"A Congregation of Jackals: Author’s Preferred Text " Book Review

Written by Steve Pattee

Published by Raw Dog Screaming Press

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Written by S. Craig Zahler
2016, 415 pages, Fiction
Published on December 6th, 2016

Review:

Back in 2013, I read what I thought at the time was the best western in the history of westerns, S. Craig Zahler’s Wraiths of the Broken Land – you can read the first chapter of this magical revenge tale right here. Brutal and intense, the novel made my “Best of 2013”, and I truly believed that it could not be topped.

Zahler then went on to write and direct the amazing Bone Tomahawk, a film that while wasn’t quite as violent as Wraiths of the Broken Land, it still made me squirm in my seat at parts. While I was already quite impressed with Zahler’s work before I watched Bone Tomahawk, the movie solidified my belief that this cat was the real deal. Naturally, when the opportunity arose to review Zahler’s latest, A Congregation of Jackals: Author’s Preferred Text, I almost hurt myself jumping at it. If Zahler already delivered a left with Wraiths and a right with Bone, then I can quite confidently say that A Congregation of Jackals is the knockout uppercut. To say the book is brutal is criminally understating the violence that permeates throughout its pages.

Like Wraiths, Congregation cold opens to give you a tiny taste of what you are in for. The first chapter quickly introduces the antagonists and briefly touches on the pain they are both capable of and willing to inflict on virtually anyone. Once you are effectively shocked at the violence unfolding, it’s over and the next chapter, and Congregation’s story, begins.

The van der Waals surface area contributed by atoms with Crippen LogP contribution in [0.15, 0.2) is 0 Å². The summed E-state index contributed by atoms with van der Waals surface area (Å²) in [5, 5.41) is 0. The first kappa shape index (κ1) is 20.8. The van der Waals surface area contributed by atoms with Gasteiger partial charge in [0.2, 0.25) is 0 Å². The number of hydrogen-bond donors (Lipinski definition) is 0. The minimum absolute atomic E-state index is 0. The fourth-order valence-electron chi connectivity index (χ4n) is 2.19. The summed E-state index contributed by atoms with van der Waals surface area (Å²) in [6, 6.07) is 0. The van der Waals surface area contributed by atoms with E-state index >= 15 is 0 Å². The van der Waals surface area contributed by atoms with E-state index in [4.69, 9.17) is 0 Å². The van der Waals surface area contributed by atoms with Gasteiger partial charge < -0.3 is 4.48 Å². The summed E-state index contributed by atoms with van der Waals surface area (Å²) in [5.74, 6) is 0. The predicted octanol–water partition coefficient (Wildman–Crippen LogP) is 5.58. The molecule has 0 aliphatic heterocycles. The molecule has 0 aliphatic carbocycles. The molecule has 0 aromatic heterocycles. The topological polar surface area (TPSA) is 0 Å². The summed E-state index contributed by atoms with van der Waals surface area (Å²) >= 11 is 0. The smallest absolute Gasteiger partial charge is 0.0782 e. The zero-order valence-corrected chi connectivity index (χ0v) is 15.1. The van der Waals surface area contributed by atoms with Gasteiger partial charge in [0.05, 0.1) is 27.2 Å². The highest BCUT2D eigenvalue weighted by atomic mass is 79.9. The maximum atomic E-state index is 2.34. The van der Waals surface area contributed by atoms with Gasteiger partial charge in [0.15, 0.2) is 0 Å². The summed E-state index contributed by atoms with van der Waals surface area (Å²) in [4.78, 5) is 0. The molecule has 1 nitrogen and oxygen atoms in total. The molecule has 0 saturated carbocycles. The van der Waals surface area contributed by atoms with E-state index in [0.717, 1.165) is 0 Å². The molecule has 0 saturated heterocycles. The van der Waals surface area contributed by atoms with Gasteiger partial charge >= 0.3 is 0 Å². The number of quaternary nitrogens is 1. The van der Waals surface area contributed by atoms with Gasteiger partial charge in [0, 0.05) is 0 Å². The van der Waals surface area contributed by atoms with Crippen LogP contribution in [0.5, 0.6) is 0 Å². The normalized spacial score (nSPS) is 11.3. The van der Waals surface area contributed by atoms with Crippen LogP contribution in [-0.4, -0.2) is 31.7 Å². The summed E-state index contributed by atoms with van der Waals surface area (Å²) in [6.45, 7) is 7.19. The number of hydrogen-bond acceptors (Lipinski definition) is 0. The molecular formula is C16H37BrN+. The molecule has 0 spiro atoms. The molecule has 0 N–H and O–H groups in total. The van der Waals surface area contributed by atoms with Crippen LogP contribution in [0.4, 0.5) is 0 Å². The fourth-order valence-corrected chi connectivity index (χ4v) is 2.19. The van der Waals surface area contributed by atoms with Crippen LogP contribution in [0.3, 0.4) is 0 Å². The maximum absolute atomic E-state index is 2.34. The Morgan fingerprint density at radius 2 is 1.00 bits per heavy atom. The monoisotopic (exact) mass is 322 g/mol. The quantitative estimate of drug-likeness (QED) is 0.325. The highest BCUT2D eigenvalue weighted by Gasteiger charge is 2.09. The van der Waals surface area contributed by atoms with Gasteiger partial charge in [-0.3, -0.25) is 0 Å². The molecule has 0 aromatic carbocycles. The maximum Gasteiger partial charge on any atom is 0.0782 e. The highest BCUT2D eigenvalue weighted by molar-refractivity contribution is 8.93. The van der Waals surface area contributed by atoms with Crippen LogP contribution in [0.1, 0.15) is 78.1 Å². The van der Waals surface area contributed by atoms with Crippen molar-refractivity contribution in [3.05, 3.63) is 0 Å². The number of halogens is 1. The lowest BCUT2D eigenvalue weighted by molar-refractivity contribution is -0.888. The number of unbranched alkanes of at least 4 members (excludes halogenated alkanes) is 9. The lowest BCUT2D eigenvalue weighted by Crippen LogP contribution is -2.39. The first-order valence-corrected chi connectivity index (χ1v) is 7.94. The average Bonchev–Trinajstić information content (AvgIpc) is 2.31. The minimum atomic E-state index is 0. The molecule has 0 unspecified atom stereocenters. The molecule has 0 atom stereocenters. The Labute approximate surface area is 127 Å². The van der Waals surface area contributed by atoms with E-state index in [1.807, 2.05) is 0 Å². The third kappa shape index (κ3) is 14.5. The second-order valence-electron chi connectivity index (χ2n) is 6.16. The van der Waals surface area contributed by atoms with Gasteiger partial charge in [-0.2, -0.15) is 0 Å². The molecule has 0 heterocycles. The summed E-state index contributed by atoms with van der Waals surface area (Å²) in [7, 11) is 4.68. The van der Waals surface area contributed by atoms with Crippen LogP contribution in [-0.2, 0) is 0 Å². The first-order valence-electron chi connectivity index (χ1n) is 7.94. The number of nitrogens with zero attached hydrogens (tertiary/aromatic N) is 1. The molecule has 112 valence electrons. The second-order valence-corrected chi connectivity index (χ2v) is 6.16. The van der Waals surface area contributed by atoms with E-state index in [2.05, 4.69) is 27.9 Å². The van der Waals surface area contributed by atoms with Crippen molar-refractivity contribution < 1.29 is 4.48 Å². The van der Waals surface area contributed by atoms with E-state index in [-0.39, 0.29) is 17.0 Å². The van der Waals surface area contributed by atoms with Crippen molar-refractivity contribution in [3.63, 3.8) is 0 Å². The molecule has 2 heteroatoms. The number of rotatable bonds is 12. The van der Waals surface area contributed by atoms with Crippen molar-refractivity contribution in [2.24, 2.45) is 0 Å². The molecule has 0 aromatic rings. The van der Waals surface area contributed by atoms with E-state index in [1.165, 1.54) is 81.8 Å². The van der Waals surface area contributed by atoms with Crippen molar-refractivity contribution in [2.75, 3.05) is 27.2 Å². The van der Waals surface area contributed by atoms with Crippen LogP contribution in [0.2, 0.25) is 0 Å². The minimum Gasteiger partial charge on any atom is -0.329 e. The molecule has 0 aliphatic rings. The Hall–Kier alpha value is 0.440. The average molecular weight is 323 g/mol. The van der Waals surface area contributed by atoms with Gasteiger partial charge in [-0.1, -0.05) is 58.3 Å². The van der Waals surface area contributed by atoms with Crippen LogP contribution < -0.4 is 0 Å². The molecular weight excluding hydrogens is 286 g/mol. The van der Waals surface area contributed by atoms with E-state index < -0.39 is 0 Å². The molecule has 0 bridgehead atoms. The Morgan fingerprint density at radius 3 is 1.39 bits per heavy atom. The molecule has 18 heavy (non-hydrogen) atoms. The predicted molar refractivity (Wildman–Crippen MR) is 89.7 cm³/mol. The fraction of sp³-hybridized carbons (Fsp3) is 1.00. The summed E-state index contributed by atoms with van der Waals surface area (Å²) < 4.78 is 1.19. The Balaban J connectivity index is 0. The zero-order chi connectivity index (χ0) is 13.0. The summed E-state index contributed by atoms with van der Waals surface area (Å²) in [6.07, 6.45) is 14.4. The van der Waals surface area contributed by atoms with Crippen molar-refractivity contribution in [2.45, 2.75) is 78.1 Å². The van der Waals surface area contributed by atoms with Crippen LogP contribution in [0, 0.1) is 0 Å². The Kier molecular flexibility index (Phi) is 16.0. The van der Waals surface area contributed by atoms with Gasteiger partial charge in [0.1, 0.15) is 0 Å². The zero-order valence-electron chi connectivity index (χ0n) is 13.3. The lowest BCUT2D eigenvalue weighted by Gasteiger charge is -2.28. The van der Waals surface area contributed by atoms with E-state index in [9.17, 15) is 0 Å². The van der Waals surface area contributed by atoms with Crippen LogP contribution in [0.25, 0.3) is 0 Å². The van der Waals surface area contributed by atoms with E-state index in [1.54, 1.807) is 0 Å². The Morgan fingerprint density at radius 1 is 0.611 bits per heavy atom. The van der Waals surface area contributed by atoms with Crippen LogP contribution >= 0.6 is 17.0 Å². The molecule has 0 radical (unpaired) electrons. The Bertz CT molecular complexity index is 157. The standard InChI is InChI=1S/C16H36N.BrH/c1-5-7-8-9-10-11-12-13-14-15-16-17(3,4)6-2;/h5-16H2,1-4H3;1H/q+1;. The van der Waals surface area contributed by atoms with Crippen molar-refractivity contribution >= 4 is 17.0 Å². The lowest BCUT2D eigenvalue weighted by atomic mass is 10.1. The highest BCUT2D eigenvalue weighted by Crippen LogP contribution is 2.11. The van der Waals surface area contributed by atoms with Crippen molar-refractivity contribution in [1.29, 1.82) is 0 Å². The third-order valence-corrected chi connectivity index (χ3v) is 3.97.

See, back in the day, Oswell ran with a bank robbing gang that consisted of his brother, Godfrey; a giant of a man, Jim; and a ladies’ man, Dickey. The gang did alright, making money here and there, until they ran into Quinlan, an evil sonovabitch who made them an offer they couldn’t refuse. While they made a lot of money running with Quinlan, something very, very bad went down and they all went their separate ways. Flash forward to the present, where out of the blue, Oswell gets a wedding invitation from his old pal Jim. This is a little weird, as he hasn’t spoken to him since that unspeakable act happened many years prior. As he reads through the letter, however, it turns out it’s not an invitation at all, but rather a “you better get your ass out here with the rest of the gang, or there’ll be hell to pay.” So Oswell gathers his brother and the weapons of their past, and arranges to meet Dickey near the town where Jim is to be wed, and soon after the festivities start. If I thought weddings were bad enough as it is, after reading this, I never want to go to another again. Not even my own.